There is a global economic crisis happening and many of us in the UK are struggling to make ends meet, so why should we help hungry Africans?
I totally understand this cynicism. When we see the images of poverty and suffering on our TV screens it's easy for fatigue to set in and criticise: "Africa's perennial begging bowl is out again!
After spending four days in Marsabit, Northern Kenya, the challenges that people face in rural Kenya were clear to me. And, the fact of the matter is: none of us here will ever come close to the level of suffering these communities experience on a day to day basis.
Marsabit is the driest region in Kenya and its population consists of mainly pastoralist communities and farmers who depend on consistent weather patterns in order to feed their animals and produce crops.
This region has received three days maximum of rain a year since 2009. The scorched red dusty earth is littered with animal carcasses and despair is etched into people's faces yet still they maintain their dignity, as surprisingly, no one begs. Perhaps they're just too exhausted and too hungry.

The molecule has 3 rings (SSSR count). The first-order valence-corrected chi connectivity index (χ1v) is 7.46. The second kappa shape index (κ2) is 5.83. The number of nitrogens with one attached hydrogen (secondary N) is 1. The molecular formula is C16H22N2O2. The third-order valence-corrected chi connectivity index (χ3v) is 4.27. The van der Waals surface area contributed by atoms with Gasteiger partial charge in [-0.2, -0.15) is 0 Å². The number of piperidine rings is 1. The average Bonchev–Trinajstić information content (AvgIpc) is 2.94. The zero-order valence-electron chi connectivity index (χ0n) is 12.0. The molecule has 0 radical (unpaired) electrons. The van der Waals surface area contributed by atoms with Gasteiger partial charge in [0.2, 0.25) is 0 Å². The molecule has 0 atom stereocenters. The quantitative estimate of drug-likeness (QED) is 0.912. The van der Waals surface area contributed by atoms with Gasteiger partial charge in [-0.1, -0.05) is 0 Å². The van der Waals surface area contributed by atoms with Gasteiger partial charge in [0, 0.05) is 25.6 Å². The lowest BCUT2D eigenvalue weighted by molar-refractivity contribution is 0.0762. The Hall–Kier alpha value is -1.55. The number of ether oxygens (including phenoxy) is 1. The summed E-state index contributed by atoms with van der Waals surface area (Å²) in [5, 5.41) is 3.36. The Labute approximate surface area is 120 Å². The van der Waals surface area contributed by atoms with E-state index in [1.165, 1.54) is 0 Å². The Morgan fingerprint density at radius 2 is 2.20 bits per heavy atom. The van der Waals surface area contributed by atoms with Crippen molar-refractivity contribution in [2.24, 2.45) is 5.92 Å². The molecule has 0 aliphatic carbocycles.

Farmers rely on the land to produce regular harvests and to have healthy animals. If they are all dead, they have nothing to sell. Having no animals is like having no money in your bank account. Pastoralists rely on pasture to feed their animals. No rain means no food, so people have to rely on assistance from aid agencies to address a crisis that is not of their making. Rather the reality of climate change continues to have devastating consequences in the developing world, in this case persistent drought resulting in acute water scarcity.
World Food Day is on Sunday, 16 October. For the communities in Marsabit it is a day like any other that will come and go, they will count themselves lucky if they're able to have one small meal of rice. But for us, World Food Day is an opportunity to remind ourselves that no one should have to sit and wait for weeks at a time for food or water. Donor governments must invest in small-scale, sustainable agriculture and diversified livelihoods, aimed at marginal groups, to build their resilience to recurring droughts, volatile food prices and conflict.
Aid agency Tearfund works with a local partner in Marsabit to provide water to the remote rural villages and schools. When I asked one mother in a local village how the supply of water has helped her she simply said: "We are grateful. If it wasn't for the NGOs and the government who have helped us, we would have died a long time ago."